NEWBURY PARK, Calif. — The authorities on Thursday identified Ian David Long, 28, as the gunman in the mass shooting at the Borderline Bar & Grill in Thousand Oaks, Calif.
The Ventura County Sheriff’s Office said Mr. Long, of Newbury Park, Calif., killed 12 people in an attack late Wednesday night on the bar, which was crowded with people dancing to country music. He appeared to have died from a self-inflicted gunshot wound after exchanging fire with officers at the scene, the authorities said.
Here is what we know about the gunman:
• Sheriff Geoff Dean said deputies had several interactions with Mr. Long in recent years. One of the encounters involved a reported disturbance at his home in April that prompted mental health specialists to talk to him.
• The specialists who spoke with Mr. Long discussed his service in the United States Marine Corps and whether he had suffered from post-traumatic stress disorder. They determined that he was not an immediate danger to himself or others and that he could not be involuntarily taken to a mental hospital.
• Sheriff Dean said that Mr. Long was the victim in a January 2015 fight at a different bar in Thousand Oaks.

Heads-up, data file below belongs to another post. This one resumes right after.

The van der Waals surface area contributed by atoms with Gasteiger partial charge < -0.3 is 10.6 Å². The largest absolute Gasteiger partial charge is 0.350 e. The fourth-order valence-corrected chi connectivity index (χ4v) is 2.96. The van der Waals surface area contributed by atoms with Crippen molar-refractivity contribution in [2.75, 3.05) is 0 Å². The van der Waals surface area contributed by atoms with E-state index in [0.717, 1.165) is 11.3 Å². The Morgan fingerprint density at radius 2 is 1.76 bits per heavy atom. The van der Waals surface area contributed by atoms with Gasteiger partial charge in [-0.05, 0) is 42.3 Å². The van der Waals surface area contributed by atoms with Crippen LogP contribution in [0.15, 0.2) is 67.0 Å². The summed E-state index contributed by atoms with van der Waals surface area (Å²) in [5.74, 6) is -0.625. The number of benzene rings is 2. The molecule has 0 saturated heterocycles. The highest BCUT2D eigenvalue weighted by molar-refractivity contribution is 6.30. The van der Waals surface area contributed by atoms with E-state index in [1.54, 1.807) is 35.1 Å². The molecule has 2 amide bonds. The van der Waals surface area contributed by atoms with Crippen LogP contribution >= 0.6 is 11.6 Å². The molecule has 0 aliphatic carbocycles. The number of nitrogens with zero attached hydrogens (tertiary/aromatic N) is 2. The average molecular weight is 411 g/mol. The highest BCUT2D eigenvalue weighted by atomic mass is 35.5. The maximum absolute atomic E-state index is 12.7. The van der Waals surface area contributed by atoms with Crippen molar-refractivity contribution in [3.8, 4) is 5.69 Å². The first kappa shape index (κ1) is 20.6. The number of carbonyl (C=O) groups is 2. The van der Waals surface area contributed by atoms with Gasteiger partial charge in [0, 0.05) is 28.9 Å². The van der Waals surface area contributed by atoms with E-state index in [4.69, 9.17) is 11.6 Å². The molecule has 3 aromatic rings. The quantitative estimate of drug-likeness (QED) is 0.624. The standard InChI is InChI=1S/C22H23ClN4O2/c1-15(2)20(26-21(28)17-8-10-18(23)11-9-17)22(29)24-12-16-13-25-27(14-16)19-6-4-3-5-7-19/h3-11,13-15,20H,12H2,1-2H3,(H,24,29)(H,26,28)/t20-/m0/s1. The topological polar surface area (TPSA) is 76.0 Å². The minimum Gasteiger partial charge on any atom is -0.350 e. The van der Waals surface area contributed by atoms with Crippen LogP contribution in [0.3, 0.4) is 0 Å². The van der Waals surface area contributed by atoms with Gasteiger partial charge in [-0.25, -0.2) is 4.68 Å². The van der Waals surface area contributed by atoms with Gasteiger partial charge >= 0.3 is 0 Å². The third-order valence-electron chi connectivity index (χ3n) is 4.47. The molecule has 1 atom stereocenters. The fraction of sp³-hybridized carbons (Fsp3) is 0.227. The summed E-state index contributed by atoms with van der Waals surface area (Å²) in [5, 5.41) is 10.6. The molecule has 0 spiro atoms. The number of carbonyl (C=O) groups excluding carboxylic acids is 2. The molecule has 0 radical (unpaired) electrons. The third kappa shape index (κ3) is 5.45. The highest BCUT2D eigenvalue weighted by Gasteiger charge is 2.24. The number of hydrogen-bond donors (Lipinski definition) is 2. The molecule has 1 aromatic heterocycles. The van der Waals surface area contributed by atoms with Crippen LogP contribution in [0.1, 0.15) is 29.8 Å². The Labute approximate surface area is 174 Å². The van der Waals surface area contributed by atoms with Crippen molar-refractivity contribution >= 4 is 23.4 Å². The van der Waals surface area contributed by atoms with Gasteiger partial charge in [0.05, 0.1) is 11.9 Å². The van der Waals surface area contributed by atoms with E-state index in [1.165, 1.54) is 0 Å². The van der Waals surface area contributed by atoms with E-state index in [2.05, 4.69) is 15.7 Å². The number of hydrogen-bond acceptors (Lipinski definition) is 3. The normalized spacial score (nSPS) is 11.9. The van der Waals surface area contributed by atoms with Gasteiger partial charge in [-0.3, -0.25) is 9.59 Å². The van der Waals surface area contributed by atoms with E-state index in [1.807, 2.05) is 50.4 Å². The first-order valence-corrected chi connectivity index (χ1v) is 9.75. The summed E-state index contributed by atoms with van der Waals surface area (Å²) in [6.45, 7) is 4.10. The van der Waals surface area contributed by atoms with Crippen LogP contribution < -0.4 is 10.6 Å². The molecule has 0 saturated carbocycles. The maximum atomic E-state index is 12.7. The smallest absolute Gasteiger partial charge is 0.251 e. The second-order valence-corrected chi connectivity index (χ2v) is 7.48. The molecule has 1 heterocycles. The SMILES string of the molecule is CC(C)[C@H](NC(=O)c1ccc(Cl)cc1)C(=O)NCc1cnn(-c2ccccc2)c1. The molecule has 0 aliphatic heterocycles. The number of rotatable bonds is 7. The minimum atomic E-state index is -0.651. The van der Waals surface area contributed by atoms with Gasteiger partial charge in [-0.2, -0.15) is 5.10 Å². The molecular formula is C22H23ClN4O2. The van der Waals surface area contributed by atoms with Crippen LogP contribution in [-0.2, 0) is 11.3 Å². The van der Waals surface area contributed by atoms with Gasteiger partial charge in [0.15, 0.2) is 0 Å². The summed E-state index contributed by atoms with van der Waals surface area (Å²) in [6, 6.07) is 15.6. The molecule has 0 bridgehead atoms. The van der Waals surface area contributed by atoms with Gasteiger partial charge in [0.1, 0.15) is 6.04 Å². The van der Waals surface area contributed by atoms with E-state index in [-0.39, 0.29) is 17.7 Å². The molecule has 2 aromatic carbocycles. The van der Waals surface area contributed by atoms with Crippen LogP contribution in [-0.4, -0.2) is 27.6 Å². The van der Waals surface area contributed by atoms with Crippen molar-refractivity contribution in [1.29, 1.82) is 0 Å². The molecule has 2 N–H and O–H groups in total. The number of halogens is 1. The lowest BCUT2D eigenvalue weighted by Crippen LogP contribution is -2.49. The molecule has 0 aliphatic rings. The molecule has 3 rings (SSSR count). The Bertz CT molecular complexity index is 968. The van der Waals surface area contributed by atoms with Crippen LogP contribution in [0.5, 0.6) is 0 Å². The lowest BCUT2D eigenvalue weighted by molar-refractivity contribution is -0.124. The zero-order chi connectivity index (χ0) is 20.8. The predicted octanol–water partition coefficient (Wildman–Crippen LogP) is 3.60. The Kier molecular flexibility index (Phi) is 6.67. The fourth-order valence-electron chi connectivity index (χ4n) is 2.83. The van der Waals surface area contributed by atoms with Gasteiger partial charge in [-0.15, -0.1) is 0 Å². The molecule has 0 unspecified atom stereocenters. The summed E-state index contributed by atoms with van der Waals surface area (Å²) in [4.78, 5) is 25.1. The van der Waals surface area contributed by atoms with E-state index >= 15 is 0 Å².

• Mr. Long had served in the Marine Corps from August 2008 to March 2013, including a seven-month deployment to Afghanistan that began in 2010, according to military records. He served as a machine gunner and obtained the rank of corporal.
• After the Wednesday night shooting, the authorities recovered a handgun inside the Borderline Bar & Grill, a Glock 21 .45-caliber handgun, which they believe Mr. Long used in the attack. The firearm had been outfitted with an extended magazine to hold more bullets than a typical handgun. It had been purchased legally, Sheriff Dean said.
• Mr. Long first shot a security guard outside the bar, went inside and then shot more employees before opening fire on patrons.
A neighbor says he called the police this spring over shouting coming from Mr. Long’s home
The police and F.B.I. agents arrived at the neatly kept suburban home where Mr. Long lived with his mother just after 7 a.m. on Thursday.
Tom Hanson, 70, who has lived in the home next to the Longs for decades, said that Mr. Long and his mother moved in when Mr. Long was in middle school. He said that after Mr. Long returned from his military service, he rarely left the home.
Mr. Hanson also described hearing shouting coming from the home several times one morning this spring. He became concerned, he said, and called 911.
“I didn’t know if he was going to kill himself or what he would do, so I called the sheriff to investigate,” he said.
“He rarely spoke to me, but that didn’t bother me,” he added. “People have their own lives, we’re different ages, different concerns.”
Mr. Hanson said he had countless friends who were Vietnam veterans with whom he used to get together for casual basketball or football games. He motioned to the street in front of his home, now cordoned off with red crime scene tape.
“We’d spend time together, get air, blow off some steam,” Mr. Hanson said. “It’s not like that now, this guy just kept to himself, probably tried to deal with whatever he had on his own.”
Jennifer Medina reported from Newbury Park, Calif., and Serge F. Kovaleski and Matthew Haag from New York. Kitty Bennett contributed research.